By Steven Brown, Senior Associate Editor
Writing an editorial column for a bimonthly trade journal brings with it a unique challenge. Since we’re published on an every-other-month basis, “news” items occasionally get to simmer (or in some cases, stagnate) for quite a while before I have a chance to publish my thoughts on them.
This is one of those cases. I’m probably one of the last editors in this industry to take a turn at commenting on FERC’s proposed Standard Market Design rule. On the positive side, I’ve had a goodly amount of time to examine the proposed SMD, listen to the commentary of others, and form an opinion that is hopefully a little better than knee-jerk.
And let’s face it: If we take history as a guide, it’s likely we’ll all be talking about SMD for quite a while before we actually see anything implemented, so I’m not that late. (How are we doing on implementation of Order 2000, by the way?)
If you haven’t had a chance to study the NOPR for SMD, it’s fairly easy to find on FERC’s Web site—maybe not so easy to read. The complete copy of the NOPR weighs in at a Tolstoyan 640 pages, so clear your calendar and pack a lunch before you head over to www.ferc.gov.
SMD is FERC’s third stab at reconciling the requirements of a competitive wholesale power market with a transmission system designed with no intention of ever supporting wholesale trade. The SMD rule would clarify and solidify the markets hinted at in FERC Orders 888/889 and 2000. Central to SMD is the idea of Network Access Service, a single flexible transmission service that would apply consistent transmission rules for all customers. The rule would bring consistency and clarity to the chaotic hodgepodge of rules and tariffs currently governing the competitive bulk power market. It would also promote a broader regional approach to transmission management by relying on independent transmission providers and large RTOs to unify a transmission system that, as it currently stands, could serve as a definition for Balkanization.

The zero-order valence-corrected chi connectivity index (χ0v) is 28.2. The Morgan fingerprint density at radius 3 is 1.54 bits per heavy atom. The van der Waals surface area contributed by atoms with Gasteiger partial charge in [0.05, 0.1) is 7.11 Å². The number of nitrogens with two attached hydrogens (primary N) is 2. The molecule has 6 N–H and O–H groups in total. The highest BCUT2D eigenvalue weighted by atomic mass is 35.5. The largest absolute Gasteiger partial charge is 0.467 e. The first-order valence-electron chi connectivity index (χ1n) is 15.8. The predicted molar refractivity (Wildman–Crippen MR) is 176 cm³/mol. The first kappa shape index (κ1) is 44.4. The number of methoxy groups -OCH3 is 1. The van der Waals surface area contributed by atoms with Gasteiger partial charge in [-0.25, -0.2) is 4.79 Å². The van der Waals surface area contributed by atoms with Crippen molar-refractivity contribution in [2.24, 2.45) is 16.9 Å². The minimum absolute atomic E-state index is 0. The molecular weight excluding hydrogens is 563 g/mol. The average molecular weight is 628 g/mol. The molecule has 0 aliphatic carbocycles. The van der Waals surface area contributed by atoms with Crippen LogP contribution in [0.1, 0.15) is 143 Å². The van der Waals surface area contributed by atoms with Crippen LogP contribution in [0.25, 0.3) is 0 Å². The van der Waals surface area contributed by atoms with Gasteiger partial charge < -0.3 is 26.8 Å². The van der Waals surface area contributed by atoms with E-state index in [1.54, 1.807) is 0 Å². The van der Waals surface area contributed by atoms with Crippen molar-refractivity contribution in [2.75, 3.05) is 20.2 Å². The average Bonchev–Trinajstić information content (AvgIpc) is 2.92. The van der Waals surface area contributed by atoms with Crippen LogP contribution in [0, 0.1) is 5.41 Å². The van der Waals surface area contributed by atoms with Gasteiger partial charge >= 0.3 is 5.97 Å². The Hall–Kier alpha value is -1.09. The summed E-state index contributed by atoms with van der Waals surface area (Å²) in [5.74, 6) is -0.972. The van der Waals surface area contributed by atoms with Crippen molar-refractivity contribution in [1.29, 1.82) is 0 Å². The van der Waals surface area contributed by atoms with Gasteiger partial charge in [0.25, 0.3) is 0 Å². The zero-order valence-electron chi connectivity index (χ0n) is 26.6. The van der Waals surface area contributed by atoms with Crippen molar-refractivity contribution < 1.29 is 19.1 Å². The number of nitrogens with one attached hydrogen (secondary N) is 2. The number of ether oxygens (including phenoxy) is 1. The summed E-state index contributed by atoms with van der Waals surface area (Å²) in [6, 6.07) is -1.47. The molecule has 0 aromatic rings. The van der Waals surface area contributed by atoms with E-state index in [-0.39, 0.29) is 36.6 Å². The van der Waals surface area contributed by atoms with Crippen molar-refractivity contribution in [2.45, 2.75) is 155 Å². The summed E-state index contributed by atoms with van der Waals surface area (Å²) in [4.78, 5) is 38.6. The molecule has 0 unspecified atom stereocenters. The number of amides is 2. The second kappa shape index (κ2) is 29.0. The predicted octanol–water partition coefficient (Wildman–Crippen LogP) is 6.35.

Clarifying the rules of the game and the structure of the market should lead to a much more stable climate for investment in the physical transmission infrastructure (towers and cable) and the technologies that support it (SCADA/EMS, state estimator programs, FACTS, etc.). Not to beat a dead horse, but that investment is sorely needed.
Transmission system investment has declined steadily for a quarter-century. NERC has estimated the need for $56 billion in investment over the course of the next 10 years to eliminate the growing problem of congestion on our transmission lines. We haven’t seen that level of investment in the transmission system since the late 1960s/early 1970s.
SMD looks to be the blueprint from which the transmission system can be rebuilt to support wholesale competition. FERC believes it can have a completed SMD rule ready for adoption by year’s end, with implementation in 2003 and 2004. It’s time to get on board. SMD is a good idea, and it needs to be implemented. Soon.
Or we could spend the better part of a year arguing that SMD usurps states’ rights or some other nonsense. Who needs market clarity and a stable investment climate anyway?